“When I started reading Ms. Magazine when I was 16 years old, I knew, Oh, there’s a name for this. I didn’t know before that, but I knew I had some pretty serious discussions with people about women’s place in the world and had some serious brushing up against authority issues. There’s a lot of head-shaking and forehead-slapping when you start to realize just how deep-seated misogyny can be, how systemic and entrenched certain modes of thinking are that are still very much alive. …”
– This is Callie Khouri, the creator of “Nashville,” my new favorite show of the fall season. (And not just because I want to knock down Connie Britton and steal her pretty hair.) It’s a complex drama that’s more smart than soap-y, with fabulous glittery costumes and country music to boot. It also occurred to me after watching the first four episodes that “Nashville” passes ‘the Bechdel test’ with flying colors. It has more than two women who talk to each other about something other than a man all the time. No surprise here that Khouri is a feminist. [NYMag.com]
“You know what’s so funny is, I actually think there’s a new feminism that is completely different and I don’t think either is better or worse. Any kind of feminist has valid views for herself about what it means to be a feminist, but, as a new-age feminist, I would say I quite like the transference of strength I feel by submitting to a man – being under him. I actually wrote a song about it on my album, it’s called “GUY” and it stands for “Go Under You.” So wearing makeup, smelling delicious and having suckable, kissable, edible things between your limbs is something I find strengthening because I know that when I pick the right guy, I can let him have it. Some women feel oppressed by make-up and clothing, and here’s to them, they have every right to feel that way as well.”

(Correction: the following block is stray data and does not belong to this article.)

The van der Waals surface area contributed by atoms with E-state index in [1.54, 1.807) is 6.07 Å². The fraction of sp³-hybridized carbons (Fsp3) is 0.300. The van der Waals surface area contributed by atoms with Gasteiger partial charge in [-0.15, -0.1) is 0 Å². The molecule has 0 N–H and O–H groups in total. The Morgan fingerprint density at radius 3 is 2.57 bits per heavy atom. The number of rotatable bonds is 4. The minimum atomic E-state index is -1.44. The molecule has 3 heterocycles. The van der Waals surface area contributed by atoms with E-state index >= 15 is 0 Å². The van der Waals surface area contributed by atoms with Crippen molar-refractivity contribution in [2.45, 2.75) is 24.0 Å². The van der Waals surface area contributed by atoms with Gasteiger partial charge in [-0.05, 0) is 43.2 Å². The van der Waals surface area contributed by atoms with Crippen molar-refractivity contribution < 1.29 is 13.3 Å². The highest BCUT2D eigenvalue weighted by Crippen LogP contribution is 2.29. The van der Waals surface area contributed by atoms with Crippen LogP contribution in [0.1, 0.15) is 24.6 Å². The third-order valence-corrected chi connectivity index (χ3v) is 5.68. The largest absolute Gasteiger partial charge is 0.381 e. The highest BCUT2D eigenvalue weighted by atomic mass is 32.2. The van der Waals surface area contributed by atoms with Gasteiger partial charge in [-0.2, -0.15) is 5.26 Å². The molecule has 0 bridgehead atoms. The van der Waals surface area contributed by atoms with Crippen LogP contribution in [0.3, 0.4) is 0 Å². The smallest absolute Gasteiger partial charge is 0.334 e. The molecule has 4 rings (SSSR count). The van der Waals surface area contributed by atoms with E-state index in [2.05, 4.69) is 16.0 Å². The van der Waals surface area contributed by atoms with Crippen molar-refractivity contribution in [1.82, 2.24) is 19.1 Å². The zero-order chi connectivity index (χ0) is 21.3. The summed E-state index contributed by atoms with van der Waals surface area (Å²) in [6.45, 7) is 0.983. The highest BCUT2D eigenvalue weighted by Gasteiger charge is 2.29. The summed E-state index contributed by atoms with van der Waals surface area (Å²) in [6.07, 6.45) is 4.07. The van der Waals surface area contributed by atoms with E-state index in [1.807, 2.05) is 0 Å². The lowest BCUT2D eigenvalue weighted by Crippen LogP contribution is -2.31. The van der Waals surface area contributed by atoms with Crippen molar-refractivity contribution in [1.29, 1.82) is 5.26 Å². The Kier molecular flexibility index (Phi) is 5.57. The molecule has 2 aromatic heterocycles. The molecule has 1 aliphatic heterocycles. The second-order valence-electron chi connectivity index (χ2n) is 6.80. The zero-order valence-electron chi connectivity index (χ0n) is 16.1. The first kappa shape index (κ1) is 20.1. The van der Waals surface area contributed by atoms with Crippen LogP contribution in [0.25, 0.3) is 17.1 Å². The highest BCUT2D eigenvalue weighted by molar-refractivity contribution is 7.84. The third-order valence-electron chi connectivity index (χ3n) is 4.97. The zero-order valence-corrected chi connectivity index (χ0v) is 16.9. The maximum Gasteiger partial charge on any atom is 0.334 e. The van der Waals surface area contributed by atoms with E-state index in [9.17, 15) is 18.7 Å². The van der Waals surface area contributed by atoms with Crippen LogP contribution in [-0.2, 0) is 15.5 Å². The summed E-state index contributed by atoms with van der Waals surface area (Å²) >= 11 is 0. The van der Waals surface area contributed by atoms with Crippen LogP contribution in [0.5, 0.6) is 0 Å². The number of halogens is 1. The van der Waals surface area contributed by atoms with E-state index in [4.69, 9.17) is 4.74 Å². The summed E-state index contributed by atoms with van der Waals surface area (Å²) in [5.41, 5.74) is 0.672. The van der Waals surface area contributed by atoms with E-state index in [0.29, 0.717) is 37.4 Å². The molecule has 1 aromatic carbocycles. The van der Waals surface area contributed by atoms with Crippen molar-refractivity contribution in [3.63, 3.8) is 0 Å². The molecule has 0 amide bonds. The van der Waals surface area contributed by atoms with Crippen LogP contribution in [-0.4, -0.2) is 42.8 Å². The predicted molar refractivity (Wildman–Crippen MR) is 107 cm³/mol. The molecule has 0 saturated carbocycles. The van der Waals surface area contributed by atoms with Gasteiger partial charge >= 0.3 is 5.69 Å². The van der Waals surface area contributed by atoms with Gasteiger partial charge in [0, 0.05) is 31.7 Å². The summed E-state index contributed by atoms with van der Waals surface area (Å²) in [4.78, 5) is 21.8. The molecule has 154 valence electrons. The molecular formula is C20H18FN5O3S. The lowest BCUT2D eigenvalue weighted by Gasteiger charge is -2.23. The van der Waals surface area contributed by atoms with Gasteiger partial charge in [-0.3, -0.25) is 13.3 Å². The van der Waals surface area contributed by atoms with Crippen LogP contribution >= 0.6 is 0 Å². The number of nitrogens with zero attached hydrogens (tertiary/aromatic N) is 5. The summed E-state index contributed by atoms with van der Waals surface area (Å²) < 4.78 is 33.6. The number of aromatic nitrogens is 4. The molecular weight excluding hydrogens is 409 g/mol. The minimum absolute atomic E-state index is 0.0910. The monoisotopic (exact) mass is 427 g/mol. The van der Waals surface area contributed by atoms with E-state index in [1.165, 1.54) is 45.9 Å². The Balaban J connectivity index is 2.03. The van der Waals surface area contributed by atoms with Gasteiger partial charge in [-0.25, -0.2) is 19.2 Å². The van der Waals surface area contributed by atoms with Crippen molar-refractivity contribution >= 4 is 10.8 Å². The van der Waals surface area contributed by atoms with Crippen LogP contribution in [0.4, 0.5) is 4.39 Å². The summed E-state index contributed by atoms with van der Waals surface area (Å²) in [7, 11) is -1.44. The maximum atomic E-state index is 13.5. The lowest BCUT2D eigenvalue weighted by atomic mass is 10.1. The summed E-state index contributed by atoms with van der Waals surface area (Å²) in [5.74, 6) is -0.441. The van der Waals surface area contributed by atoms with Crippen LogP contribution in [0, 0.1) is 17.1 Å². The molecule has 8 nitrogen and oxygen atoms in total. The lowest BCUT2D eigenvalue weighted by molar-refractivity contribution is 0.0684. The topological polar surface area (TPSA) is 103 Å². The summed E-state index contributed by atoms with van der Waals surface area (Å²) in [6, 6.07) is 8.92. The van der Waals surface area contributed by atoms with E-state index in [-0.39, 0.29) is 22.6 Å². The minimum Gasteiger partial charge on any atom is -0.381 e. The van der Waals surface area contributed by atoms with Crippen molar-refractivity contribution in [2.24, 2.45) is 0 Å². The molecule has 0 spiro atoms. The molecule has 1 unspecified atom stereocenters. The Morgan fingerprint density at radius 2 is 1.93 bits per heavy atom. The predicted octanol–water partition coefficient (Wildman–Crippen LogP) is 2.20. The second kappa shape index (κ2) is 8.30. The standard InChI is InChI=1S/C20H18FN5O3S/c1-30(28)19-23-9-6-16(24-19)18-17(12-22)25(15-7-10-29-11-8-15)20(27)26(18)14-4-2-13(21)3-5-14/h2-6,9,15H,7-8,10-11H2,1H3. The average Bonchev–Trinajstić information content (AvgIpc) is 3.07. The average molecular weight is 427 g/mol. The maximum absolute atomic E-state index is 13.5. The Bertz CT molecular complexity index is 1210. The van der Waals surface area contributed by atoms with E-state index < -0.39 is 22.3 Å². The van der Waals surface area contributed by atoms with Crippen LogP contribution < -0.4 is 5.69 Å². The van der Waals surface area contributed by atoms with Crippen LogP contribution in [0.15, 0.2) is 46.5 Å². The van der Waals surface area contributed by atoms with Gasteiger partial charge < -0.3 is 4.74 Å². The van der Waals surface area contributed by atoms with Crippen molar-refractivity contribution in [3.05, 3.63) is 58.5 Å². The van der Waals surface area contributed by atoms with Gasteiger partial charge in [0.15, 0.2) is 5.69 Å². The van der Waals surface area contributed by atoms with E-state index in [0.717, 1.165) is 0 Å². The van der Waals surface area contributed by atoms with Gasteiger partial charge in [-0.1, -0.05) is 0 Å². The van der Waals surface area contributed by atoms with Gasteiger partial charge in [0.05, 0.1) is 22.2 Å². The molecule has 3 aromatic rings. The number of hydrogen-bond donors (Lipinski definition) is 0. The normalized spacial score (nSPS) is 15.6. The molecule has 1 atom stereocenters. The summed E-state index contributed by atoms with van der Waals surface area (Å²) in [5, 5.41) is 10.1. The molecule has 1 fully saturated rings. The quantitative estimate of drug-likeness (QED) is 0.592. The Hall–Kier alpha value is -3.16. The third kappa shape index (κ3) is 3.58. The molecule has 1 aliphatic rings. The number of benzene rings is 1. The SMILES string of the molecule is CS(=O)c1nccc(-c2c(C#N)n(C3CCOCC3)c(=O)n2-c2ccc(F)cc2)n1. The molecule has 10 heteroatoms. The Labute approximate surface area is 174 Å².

– Lady Gaga actually says the resonant thing about feminism — to me — that that I’ve heard a pop star say. Yes, it’s possible to be a savvy businesswoman and multi-million-record-selling pop star but also submit to a man in the bedroom for sexual fantasy! And yes, it’s possible to be a feminist and choose to wear makeup! And yes, it’s possible to be a feminist and choose not to wear makeup! I don’t know quite what Gaga is rambling about with the “suckable, kissable, edible things between your limbs” part, though. Guess she likes to play with her food? (Ironically, however, this photo was taken while she was visiting accused rapist/Wikileaks founder Julian Assange in London, proving there is no “perfect feminist.”) [Stylist UK] [Photo: Bauer-Griffin]
I have very mixed feelings about a piece on NYMag.com’s blog about “hipster sexism.” The
authors Alissa Quart and Lauren Sandler author Alissa Quart described “hipster sexism” as:
Hipster Sexism consists of the objectification of women but in a manner that uses mockery, quotation marks, and paradox … ads, photographs, television shows, films, and T-shirts, which represent young women being defined, but always ironically — with a wink and a nod — by their sexuality and/or bodies.
Old Sexists (or Classic Sexists), they explain, are Republicans in Congress — people my parents’ age — whose outdated beliefs about gender and sexuality could be attributed to just not getting with the times. Hipster sexists “should know better,” the authors write, but don’t, and try to pass it off as funny and/or ironic.
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